PM, Modi share stage, battle over Sardar Patel
The prime minister and the BJP's prime ministerial candidate were Tuesday locked in an ideological battle over Sardar Vallabhbhai Patel, with Narendra Modi wishing the "Iron Man" had been India's first prime minister and Manmohan Singh underlining that Patel was a Congress leader and secular to the core.
Sharing the stage with the prime minister at a function here, Modi spoke first and said that India would have been beter off if Patel had ruled the country after independence.
"I wish Sardar Patel had become the first prime minister of India," Modi said at the inaguruation of a museum dedicated to Sardar Patel. "This will remain our regret."
"If Sardar Patel would have been our first prime minister, then the face and fate (tasveer aur taqdeer) of the country would have been completely different," Modi said.
Modi's comments mirrored long-held views of the Bharatiya Janata Party and its affiliates which adore Sardar Patel but have no love for the socialist-minded Jawaharlal Nehru, who ruled India for 17 long years, from August 1947 until his death in May 1964. Sardar Patel died in 1950.
Speaking soon after Modi, the prime minister, the chief guest on the occasion, recalled Patel's association with the Congress and his love for secular values.
"I am proud and happy about the fact that I belong to a political party to which Sardar Patel was attached," he said, at a clear dig at Modi.
He went on to point out that Sardar Patel was a "secular man" who always worked to strengthen the Congress.
"Sardar Patel was totally secular. He believed in the unity of India. All his life he worked to strengthen the Congress.
"It will not be wrong to say that he (Sardar Patel) has a great contribution in laying the foundation stone of the united India the world sees today.
"Throughout his life, he worked to strengthen the Congress party," the prime minister added.
The event here was organised by the Sardar Vallabhbhai Patel Memorial Society. Gujarat Governor Kamla Beniwal and central Minister of State for Mines Dinsha Patel, who heads the society, were also present.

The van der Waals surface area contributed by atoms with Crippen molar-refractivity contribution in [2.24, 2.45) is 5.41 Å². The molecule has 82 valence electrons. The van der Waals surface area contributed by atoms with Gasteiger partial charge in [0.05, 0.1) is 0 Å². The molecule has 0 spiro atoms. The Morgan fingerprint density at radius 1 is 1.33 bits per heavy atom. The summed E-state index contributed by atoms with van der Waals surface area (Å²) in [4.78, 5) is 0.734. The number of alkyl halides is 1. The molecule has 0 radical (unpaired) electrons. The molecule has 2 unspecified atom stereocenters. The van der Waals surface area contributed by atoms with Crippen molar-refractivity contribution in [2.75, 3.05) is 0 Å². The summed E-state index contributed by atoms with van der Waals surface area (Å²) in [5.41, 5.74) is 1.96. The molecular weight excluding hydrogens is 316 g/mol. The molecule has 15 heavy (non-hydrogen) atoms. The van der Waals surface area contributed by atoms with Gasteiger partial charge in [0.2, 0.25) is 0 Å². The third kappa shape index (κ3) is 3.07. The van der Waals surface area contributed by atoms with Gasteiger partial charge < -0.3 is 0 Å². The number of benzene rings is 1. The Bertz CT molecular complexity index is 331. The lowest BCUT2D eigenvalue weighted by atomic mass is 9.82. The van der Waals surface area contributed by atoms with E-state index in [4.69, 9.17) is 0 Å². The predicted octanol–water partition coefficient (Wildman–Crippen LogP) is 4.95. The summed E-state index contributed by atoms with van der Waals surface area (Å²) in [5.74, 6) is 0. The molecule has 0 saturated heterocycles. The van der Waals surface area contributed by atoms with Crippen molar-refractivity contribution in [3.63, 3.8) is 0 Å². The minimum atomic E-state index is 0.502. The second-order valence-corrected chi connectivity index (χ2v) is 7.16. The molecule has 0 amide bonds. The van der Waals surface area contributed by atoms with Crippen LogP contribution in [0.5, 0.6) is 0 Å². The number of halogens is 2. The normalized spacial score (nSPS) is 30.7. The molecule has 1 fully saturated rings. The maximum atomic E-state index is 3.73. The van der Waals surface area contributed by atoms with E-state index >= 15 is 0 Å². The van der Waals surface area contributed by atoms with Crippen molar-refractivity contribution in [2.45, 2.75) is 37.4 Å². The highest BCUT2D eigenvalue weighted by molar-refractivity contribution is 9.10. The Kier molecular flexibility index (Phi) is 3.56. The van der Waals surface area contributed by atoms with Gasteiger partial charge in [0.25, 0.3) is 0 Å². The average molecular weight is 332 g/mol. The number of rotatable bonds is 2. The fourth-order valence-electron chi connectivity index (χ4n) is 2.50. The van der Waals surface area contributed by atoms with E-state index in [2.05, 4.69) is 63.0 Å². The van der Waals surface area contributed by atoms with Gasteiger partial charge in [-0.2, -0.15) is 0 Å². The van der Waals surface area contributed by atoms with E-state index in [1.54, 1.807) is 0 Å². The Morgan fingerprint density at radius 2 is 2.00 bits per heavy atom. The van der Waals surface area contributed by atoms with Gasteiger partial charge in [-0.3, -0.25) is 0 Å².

Modi's remarks ignited sharp reactions from the Congress and the Communist Party of India-Maxist (CPI-M).
Commerce Minister Anand Sharma, who has refused to attend Thursday's event in Gujarat to unveil a gigantic statue of Sardar Patel, said: "If alive, Sardar Patel would have been the first person to reprimand Narendra Modi."
Modi had invited Sharma for the inauguration of the "Statue of Unity", which the Gujarat chief minister has declared would be the tallest statue in the world.
CPI-M leader Sitaram Yechury also pointed out that there was nothing common between the values of the late Sardar Patel and Modi.
"The original legacy of Sardar Patel is that he banned the RSS," he said. "Narendra Modi should understand what Sardar Patel did and meant."
The Congress has been hitting out at Modi after his reported comment that Sardar Patel's 1950 funeral was not attended by Nehru. Modi tweeted Tuesday that he was misquoted.
Modi's reaction came much after Congress general secretary Digvijaya Singh tweeted videos to counter Modi's reported claims.
On Tuesday, Information and Broadcasting Minister Manish Tewari also targetted Modi.
He said Sardar Patel had in a letter in 1948 linked the assassination of Mahatma Gandhi in January that year to the communal politics of the BJP's ideological mentor, the Rashtriya Swayamsewak Sangh (RSS).
"I want to ask the BJP or their newly anointed pretender - do they endorse or agree with the views of Sardar Patel with regard to the RSS?"
(Posted on 29-10-2013)